After Joel Holland stepped down as CEO from his stock images company in 2016, you could say he was burned out. The Arlington, Virginia-based company, Storyblocks, which he founded in 2009, made Inc.’s list of the fastest-growing companies in the U.S. seven years in a row, and he was looking for a break. So, he skipped town. In 2018, he and his wife–along with their two cats and pet ferrets–hopped in an RV and spent several months traveling the lower 48 states, spending a night or two at a time packed amid farmland or other privately owned scenic lots offered up through an app called Harvest Hosts.
On one of their first stays, the couple spent the night on a farm in Kansas run by three octogenarian nuns. “I completely fell in love with the concept,” says Holland. “You get to stay at these really amazing locations like wineries and farms, meet the proprietors, taste the produce. It’s such a unique experience.” He was hooked.
In 2018, the Hollands snapped up the then nine-year-old business for an undisclosed sum from Don and Kim Greene, who founded the company in 2009 as a passion project. When Holland got involved, he staffed up, and spent money on advertising and promotion. Harvest Hosts started taking off. At the time of the sale, Harvest Hosts had 600 locations and about 6,000 members. Today there are roughly 2,286 locations available to stay at across the U.S., and more than 180,000 members. Membership bookings for Harvest Hosts in January and February 2021 were up 400 percent from the previous year and March was up 700 percent.
The uptick makes sense. Holland had time on his hands after the sale of Storyblocks to a private equity firm in 2020. The pandemic helped spur the RV booking company’s growth too. Several companies, including Hipcamp and Tentrr, which offer to connect travelers with Covid-safe vacations, have reported a continued surge in bookings–even as vaccination rates rise across the U.S.
Whether that traction will last is not assured. But at least one moneyed investor is banking on the trend staying popular. In March of this year, Harvest Hosts raised $37 million from Stripes, a New York City-based growth equity firm. Holland plans to use the cash to help drive the company’s continued expansion and keep up with a major surge in demand as domestic travel continues to increase because of the pandemic.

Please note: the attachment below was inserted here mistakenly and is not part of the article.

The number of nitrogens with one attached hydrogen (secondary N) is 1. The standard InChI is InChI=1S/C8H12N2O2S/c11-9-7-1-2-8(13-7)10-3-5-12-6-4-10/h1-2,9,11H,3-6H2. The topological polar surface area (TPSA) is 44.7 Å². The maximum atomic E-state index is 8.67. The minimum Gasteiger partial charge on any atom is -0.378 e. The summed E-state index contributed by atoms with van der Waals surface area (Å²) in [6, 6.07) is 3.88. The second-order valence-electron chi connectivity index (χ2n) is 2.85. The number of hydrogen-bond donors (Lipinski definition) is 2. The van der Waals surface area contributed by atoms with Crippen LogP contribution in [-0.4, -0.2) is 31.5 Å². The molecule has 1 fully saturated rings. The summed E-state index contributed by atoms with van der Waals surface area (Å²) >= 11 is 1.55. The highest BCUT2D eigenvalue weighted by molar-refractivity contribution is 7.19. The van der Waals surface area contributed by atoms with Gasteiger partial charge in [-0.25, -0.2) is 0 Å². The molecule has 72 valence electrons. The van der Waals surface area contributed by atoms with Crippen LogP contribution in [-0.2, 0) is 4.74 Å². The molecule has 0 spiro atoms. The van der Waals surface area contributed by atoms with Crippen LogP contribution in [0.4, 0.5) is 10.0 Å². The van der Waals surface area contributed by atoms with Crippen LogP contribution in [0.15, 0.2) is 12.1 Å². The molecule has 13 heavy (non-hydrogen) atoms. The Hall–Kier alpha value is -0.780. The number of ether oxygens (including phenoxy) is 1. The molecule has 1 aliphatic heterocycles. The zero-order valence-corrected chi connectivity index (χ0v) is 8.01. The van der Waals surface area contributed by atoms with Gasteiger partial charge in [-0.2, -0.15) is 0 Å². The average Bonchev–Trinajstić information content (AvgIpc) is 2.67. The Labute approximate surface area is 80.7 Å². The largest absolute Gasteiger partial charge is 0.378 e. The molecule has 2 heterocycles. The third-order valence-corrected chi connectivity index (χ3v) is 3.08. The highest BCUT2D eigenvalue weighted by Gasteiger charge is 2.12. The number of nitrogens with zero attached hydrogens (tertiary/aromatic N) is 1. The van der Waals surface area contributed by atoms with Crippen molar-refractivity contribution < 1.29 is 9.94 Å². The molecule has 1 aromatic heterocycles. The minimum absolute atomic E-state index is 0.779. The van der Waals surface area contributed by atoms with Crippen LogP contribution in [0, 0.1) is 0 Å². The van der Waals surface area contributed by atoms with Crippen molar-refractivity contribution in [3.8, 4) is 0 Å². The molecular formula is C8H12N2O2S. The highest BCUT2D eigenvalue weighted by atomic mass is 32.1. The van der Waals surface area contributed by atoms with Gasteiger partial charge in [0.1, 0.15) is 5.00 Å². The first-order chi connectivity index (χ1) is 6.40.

“It became clear as we spent more time in the space that Joel is building a really special product for RVers,” Chris Carey, a partner at Stripes, said in a press release regarding the investment. “As part of our research, we surveyed thousands of RVers and dozens of hosts to learn about their firsthand experiences, and the feedback was overwhelmingly positive from both members and hosts.”
The beauty of Harvest Hosts, Carey says, lies in the company’s business model. Instead of paying per night, such as one might do at a campsite or Airbnb, travelers who sign up for Harvest Hosts pay a yearly membership fee of $99. The locations themselves make money when travelers spend money onsite at, say, farm stores or wineries. Businesses do not get a cut of the membership fee. But Holland says the company strongly encourages its members to purchase products from the businesses that host them. On average, individual visitors spend $13,000 a year at the locations in which they stay; members spent over $25 million in total at small businesses they visited in 2020.
Richard Gyuro, the owner of Alpacas at Lone Ranch, an alpaca farm in Sams Valley, Oregon, and a host for Harvest Hosts since September 2020, affirms the sales boost. Most guests spend roughly $100 in the farm’s store, which sells alpaca-related products such as socks and yarn. “We’ve had to block off dates for people to stay, because if we didn’t we would probably have people here virtually every day,” says Gyuro.
While Harvest Hosts isn’t the only company that helps individuals rent out land to vacationers, Holland is convinced it’s the best one for hosts. The low-cost membership model, he says, allows campers to purchase more from the businesses where they’re staying. Whereas Hipcamp and Tentrr largely make money on per-night fees.
Holland also believes the surge in domestic travel this summer could be a huge opportunity for the small businesses that utilize the service to get back on their feet, after getting socked by the pandemic. It might also be helpful to spur tourism among the communities that stand to lose the remote workers they gained during the pandemic.
Thee Draper Village, a collection of businesses, which include a coffee shop, tea garden, mercantile, marketplace, and events space in Draper, Virginia, hopes its tourism spurt will survive post-pandemic. The small town of roughly 300 saw an uptick in travel last year, which the company hopes will stay elevated.
“We’re in a really poor, remote area, and Harvest Hosts has offered us an opportunity to bring people here, and add more jobs in the area,” says Kate Nipper, marketing director for Thee Draper Village. “I firmly believe that I live in one of the most beautiful places in the U.S., and people are finally starting to see that for the first time.”
While Holland says Harvest Hosts may be a ways away from making the Inc. 5000, he’s sure that given time and more happy campers, it’ll get there. The company declined to provide revenue information, but it could be generating upwards of $17.8 million annually from membership fees alone. “My goal was work a few hours a day, ski the rest of the time, and have a good [work-]life balance,” but he adds, “the company [is taking on] a life of a life of its own.”